In 1983 the Church of England thought it had finally hit on the scheme that would end its troubled debate on what to do with divorced people who wanted to get married again (to different people). Two years earlier, the Church's General Synod had accepted that there were "circumstances in which a divorced person may be married in church during the lifetime of a former partner". The problem was how to decide what those circumstances were. Options A to F are lost in the mists of time; Option G, if I recall correctly, was accepted at one Synod meeting and thrown out at the next. Had it come into force, the Prince of Wales and Camilla Parker Bowles would have had to submit their request to marry in writing to their local vicar, providing various details of past relationships. He would have passed it on to his bishop who, in turn, would have referred it to a pastoral panel to consider. A verdict would then have come back down the line. The applicants, meanwhile, would have had plenty to time to fall out with each other. They would almost certainly have fallen out with the Church.
When the scheme collapsed in the following year, the bishops acknowledged the awkward truth that they could not legally stop vicars and rectors marrying whom they wanted. There followed nearly two decades of anarchy, as successive committees attempted to impose some sort of order on the Church's practice. Finally, four years ago, the Synod agreed a set of guidelines that clergy could consult when approached by a divorced person seeking a second marriage in church. One clause concerned the possibility of scandal, particularly if the new partner had been implicated in the break up of the first marriage. In such circumstances, the recommended course of action was a civil marriage followed by a service of prayer and dedication.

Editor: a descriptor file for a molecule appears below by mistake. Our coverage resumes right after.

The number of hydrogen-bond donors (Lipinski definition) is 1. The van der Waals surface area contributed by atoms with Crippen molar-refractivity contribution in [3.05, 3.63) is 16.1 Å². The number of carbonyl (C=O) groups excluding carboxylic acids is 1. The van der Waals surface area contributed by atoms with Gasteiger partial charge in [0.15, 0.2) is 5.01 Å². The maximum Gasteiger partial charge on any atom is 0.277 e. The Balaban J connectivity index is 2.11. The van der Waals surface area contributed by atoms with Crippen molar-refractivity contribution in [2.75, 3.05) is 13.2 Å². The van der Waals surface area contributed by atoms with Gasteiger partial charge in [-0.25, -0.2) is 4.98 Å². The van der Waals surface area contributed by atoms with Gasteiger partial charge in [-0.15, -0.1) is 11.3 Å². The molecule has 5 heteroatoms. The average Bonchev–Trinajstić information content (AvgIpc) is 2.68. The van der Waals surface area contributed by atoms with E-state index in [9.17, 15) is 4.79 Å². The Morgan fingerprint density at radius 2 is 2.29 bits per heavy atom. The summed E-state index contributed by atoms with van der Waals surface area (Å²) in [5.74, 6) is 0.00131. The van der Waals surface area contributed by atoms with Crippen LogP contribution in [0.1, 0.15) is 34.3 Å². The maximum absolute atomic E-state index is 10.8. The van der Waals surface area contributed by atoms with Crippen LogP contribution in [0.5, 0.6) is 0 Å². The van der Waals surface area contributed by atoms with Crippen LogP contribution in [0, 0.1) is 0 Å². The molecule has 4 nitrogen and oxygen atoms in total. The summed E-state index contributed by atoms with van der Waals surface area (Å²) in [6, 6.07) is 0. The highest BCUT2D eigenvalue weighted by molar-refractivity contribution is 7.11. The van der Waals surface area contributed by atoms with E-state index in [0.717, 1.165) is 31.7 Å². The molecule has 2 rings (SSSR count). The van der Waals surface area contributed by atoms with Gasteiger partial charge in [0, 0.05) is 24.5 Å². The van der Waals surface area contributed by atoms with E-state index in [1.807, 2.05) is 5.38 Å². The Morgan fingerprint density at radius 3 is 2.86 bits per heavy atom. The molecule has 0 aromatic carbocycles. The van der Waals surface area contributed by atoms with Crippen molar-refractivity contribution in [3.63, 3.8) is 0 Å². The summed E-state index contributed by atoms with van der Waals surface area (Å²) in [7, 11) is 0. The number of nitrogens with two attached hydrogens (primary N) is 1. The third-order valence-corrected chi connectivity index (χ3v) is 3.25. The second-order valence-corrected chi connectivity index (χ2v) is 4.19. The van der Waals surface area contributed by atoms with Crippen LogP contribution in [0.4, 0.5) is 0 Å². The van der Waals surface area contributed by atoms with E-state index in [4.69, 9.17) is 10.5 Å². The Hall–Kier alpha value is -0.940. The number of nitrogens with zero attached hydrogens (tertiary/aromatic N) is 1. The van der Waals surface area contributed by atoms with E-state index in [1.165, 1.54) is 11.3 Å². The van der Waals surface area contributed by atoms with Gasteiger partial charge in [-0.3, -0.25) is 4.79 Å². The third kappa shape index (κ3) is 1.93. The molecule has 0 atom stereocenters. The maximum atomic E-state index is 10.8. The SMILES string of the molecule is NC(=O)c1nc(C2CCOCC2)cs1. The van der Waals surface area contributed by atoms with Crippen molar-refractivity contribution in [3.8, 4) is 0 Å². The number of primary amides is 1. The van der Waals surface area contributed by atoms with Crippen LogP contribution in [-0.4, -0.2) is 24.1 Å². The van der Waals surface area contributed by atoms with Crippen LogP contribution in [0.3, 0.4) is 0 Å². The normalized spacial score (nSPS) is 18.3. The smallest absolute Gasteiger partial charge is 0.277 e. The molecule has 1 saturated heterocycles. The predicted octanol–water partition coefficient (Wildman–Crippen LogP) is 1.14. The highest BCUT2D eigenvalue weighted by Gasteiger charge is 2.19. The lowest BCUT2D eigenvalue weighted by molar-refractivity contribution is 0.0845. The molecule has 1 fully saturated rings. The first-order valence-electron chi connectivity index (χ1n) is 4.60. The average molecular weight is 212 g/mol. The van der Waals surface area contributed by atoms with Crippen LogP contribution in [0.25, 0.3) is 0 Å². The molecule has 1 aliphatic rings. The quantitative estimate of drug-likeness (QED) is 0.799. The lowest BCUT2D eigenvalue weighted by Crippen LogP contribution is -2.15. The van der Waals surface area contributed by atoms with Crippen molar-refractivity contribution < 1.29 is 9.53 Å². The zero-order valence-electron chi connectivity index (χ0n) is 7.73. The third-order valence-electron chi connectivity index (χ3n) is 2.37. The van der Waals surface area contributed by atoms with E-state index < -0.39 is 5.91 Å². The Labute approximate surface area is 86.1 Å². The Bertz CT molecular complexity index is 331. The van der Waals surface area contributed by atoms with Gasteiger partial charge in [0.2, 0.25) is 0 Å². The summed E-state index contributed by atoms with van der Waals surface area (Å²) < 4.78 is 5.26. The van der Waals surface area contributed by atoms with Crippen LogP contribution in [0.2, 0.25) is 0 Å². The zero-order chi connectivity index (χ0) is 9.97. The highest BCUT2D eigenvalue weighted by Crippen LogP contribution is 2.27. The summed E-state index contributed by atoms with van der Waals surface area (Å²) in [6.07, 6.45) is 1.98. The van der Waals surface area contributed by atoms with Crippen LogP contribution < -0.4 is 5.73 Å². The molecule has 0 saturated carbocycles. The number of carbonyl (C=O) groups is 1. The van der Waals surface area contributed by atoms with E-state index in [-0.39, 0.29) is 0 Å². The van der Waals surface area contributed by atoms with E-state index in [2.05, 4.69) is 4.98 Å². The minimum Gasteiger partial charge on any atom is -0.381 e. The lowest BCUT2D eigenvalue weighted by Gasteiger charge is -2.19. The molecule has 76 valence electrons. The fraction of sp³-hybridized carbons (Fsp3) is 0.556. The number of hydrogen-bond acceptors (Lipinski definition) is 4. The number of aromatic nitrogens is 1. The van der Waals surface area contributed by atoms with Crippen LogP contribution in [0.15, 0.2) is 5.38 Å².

When the announcement was made by Clarence House on Thursday morning, it was followed by a flurry of e-mail statements from bishops saying how "delighted" they were at the news. I can't have been the only one who detected a great sense of relief behind the statements. The Prince of Wales might well have opted for a church wedding - it wouldn't have been hard to find an obliging priest or bishop to officiate - in which case the Church reaction would have been more mixed. As it is, the service of prayer and dedication is deliberately low-key: "the husband and wife should enter the church together without ceremony" say the notes. The rings may be blessed, but there shouldn't be any fiddling about with them; they should stay on fingers. The service contains a confession, though this is optional. The object is to pray with the couple that God will bless their life together.
Theologically, it has to be said, there is no essential difference between this and a wedding service. There, too, the couple marry each other; the priest's role is to mediate God's blessing on their relationship. Nevertheless, by separating the two acts, and avoiding some of the trappings, it is thought that this arrangement prevents any undermining of marriage. It's an argument that I've always found rather odd. I fail to see the logic behind the approach that says, in essence, that if we treat divorced people coldly, it bolsters everyone else's marriage.
This has been National Marriage Week, and it provides an opportunity to ask a few pertinent questions. Does the Church help people when they first consider marriage, so that they enter it with the right expectations? Indifferently, at best. Does it regularly support married couples, especially when they hit difficulties? Hardly. Does it apply censure and sympathy when one partner strays? It depends very much on the parish and clergy. What does it do instead to bolster marriage? It waits until someone from a failed marriage approaches it to support a second attempt, and then gets all sniffy.
Such behaviour might keep pure the conceptof church marriage, but it only does so by staying out of the mess and confusion that people make of their relationships. My sort of church is one that gets involved. Yes, separation and divorce are hugely undermining, but chiefly of the individuals affected. If the Church found a better way of looking after them, I feel that the institution of marriage would look after itself.
Prince Charles and Mrs Parker Bowles have been more aware than most of the painful mess caused by people falling in and out of love. They are certainly aware of the danger of making a wrong move. Given the enduring nature of their relationship, the Church's blessing on their proposed marriage seems entirely the right thing.
Paul Handley is editor of the `Church Times'Reuse content